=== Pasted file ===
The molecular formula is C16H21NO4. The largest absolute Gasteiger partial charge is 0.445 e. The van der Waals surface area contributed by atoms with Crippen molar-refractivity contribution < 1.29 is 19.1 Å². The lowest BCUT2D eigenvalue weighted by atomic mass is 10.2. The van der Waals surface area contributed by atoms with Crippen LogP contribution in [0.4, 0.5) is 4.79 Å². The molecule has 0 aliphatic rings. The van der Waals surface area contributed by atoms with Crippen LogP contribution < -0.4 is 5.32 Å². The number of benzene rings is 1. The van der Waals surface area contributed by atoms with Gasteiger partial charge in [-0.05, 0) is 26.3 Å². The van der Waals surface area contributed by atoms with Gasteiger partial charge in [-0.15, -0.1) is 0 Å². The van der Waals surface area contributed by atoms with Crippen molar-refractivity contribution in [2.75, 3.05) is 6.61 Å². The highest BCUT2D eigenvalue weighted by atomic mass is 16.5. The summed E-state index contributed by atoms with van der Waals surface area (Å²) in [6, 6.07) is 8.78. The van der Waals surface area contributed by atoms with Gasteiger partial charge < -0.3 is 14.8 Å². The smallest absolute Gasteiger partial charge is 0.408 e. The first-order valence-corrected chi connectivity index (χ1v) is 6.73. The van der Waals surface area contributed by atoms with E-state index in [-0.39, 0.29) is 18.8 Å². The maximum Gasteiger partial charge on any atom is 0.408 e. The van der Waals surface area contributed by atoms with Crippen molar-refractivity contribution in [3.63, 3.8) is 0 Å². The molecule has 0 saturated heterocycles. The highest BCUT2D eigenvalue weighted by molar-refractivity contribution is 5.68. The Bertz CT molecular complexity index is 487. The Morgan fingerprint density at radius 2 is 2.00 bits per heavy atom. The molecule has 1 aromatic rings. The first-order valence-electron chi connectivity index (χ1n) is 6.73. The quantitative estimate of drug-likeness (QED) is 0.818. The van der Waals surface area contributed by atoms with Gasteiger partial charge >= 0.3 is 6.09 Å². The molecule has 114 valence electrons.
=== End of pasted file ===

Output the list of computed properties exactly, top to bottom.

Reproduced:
The molecular formula is C16H21NO4. The largest absolute Gasteiger partial charge is 0.445 e. The van der Waals surface area contributed by atoms with Crippen molar-refractivity contribution < 1.29 is 19.1 Å². The lowest BCUT2D eigenvalue weighted by atomic mass is 10.2. The van der Waals surface area contributed by atoms with Crippen LogP contribution in [0.4, 0.5) is 4.79 Å². The molecule has 0 aliphatic rings. The van der Waals surface area contributed by atoms with Crippen LogP contribution < -0.4 is 5.32 Å². The number of benzene rings is 1. The van der Waals surface area contributed by atoms with Gasteiger partial charge in [-0.05, 0) is 26.3 Å². The van der Waals surface area contributed by atoms with Gasteiger partial charge in [-0.15, -0.1) is 0 Å². The van der Waals surface area contributed by atoms with Crippen molar-refractivity contribution in [2.75, 3.05) is 6.61 Å². The highest BCUT2D eigenvalue weighted by atomic mass is 16.5. The summed E-state index contributed by atoms with van der Waals surface area (Å²) in [6, 6.07) is 8.78. The van der Waals surface area contributed by atoms with Gasteiger partial charge < -0.3 is 14.8 Å². The smallest absolute Gasteiger partial charge is 0.408 e. The first-order valence-corrected chi connectivity index (χ1v) is 6.73. The van der Waals surface area contributed by atoms with E-state index in [-0.39, 0.29) is 18.8 Å². The maximum Gasteiger partial charge on any atom is 0.408 e. The van der Waals surface area contributed by atoms with Crippen molar-refractivity contribution in [3.63, 3.8) is 0 Å². The molecule has 0 saturated heterocycles. The highest BCUT2D eigenvalue weighted by molar-refractivity contribution is 5.68. The Bertz CT molecular complexity index is 487. The Morgan fingerprint density at radius 2 is 2.00 bits per heavy atom. The molecule has 1 aromatic rings. The first-order valence-electron chi connectivity index (χ1n) is 6.73. The quantitative estimate of drug-likeness (QED) is 0.818. The van der Waals surface area contributed by atoms with Gasteiger partial charge >= 0.3 is 6.09 Å². The molecule has 114 valence electrons.